The French author of mostly autobiographical work has become the newest Nobel laureate in literature, reports the Guardian.
She has been awarded this year’s prize “for the courage and clinical acuity with which she uncovers the roots, estrangements and collective restraints of personal memory”.
Ernaux, who writes novels about daily life in France as well as non fiction and is one of her country’s most acclaimed authors, had been among the favourites to win the prize.
The Nobel said that they had not yet “been able to reach Annie Ernaux on the phone”, but expected to be able to speak to her soon.
Anders Olsson, chair of the Nobel committee, said that in her work, “Ernaux consistently and from different angles, examines a life marked by strong disparities regarding gender, language and class”.
Ernaux was born in 1940 and grew up in the small town of Yvetot in Normandy. She studied at Rouen University, and later taught at secondary school. From 1977 to 2000, she was a professor at the Centre National d’Enseignement par Correspondance. Olsson said her “path to authorship was long and arduous”.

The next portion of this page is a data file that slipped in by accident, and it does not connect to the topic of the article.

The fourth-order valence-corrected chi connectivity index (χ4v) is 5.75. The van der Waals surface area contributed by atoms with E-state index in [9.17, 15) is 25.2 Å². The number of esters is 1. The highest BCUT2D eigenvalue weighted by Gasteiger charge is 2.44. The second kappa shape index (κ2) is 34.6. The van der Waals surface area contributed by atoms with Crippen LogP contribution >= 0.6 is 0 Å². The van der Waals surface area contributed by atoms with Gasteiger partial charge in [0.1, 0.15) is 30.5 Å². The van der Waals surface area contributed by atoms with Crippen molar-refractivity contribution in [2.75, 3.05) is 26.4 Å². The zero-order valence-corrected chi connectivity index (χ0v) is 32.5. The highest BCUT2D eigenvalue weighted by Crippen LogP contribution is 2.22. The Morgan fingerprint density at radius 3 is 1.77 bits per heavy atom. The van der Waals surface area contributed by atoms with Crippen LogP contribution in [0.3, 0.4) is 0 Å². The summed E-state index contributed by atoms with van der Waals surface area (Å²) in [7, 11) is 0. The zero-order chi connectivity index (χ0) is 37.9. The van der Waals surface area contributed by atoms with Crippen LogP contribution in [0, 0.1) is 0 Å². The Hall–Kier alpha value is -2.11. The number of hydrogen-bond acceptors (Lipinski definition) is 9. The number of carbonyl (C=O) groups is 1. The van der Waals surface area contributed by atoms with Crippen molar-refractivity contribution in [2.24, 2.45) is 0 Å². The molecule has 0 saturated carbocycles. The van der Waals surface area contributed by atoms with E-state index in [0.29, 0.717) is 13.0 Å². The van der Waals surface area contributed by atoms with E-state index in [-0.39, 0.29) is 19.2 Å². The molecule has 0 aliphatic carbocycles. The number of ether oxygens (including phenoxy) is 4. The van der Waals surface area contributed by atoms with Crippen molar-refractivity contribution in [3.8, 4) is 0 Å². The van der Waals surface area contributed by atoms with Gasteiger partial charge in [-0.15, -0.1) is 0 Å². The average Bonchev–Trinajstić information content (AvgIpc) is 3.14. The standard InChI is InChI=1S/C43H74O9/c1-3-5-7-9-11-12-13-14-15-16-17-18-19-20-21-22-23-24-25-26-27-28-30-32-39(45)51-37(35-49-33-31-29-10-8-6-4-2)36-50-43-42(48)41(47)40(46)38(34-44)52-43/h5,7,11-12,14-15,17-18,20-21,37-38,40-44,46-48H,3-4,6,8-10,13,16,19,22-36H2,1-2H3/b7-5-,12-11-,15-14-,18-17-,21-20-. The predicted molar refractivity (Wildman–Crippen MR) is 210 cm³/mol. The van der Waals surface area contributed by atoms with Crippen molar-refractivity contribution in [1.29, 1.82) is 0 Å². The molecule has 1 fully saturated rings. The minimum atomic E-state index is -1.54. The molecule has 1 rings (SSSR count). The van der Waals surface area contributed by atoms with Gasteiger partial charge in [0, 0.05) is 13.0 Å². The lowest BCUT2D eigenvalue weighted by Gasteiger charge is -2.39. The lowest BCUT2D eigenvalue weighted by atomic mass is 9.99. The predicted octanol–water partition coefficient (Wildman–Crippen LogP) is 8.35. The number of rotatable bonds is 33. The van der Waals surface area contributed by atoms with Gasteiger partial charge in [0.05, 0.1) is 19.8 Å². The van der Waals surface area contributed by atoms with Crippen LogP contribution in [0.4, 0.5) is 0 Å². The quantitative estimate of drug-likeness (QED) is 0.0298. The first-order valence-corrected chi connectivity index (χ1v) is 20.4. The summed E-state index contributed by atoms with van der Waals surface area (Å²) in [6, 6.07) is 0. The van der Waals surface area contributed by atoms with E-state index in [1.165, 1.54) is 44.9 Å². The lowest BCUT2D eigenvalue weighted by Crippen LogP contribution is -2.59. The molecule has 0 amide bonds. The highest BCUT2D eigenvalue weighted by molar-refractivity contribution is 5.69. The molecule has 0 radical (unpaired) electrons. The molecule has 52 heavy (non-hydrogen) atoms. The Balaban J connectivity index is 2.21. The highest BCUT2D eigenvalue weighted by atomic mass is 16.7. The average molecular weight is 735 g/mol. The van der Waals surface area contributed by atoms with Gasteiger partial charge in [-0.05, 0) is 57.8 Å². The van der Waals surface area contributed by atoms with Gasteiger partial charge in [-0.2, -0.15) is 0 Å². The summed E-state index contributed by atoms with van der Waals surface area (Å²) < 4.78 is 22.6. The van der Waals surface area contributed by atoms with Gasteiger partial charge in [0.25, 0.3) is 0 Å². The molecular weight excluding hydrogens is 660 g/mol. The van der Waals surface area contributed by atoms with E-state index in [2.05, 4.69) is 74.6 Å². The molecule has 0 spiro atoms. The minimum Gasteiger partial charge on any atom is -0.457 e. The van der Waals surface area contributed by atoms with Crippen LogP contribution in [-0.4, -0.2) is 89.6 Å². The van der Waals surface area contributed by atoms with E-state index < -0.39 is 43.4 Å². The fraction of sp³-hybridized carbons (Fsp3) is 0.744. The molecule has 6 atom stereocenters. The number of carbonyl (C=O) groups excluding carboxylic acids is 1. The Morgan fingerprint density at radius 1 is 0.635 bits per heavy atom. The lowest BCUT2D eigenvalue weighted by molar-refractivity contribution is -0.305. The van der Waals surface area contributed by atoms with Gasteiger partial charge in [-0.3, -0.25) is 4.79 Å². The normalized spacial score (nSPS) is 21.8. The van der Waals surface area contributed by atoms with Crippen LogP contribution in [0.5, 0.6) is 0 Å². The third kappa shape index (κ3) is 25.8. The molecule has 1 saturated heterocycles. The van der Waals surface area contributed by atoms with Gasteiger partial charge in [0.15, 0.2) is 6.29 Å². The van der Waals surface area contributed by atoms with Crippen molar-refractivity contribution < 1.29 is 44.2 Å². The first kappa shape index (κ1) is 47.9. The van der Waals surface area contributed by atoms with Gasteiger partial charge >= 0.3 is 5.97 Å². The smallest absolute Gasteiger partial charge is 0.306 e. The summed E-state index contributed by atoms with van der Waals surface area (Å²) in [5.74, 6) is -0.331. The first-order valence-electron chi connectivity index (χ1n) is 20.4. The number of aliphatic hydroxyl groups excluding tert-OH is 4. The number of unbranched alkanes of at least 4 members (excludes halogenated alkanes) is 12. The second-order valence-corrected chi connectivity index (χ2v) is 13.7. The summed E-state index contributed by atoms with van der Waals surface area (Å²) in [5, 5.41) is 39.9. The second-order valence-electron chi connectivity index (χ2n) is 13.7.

Her debut was Les armoires vides, published in 1974 in France and as Cleaned Out in English in 1990. It was her fourth book, La place or A Man’s Place, that was her literary breakthrough.
A Man’s Place and A Woman’s Story, which was originally published in 1988 in French, have become contemporary classics in France. Ernaux won the Prix Renaudot in France in 2008 for her autobiography The Years, which was shortlisted for the Man Booker International Prize in 2019 when it was translated into English by Alison L Strayer.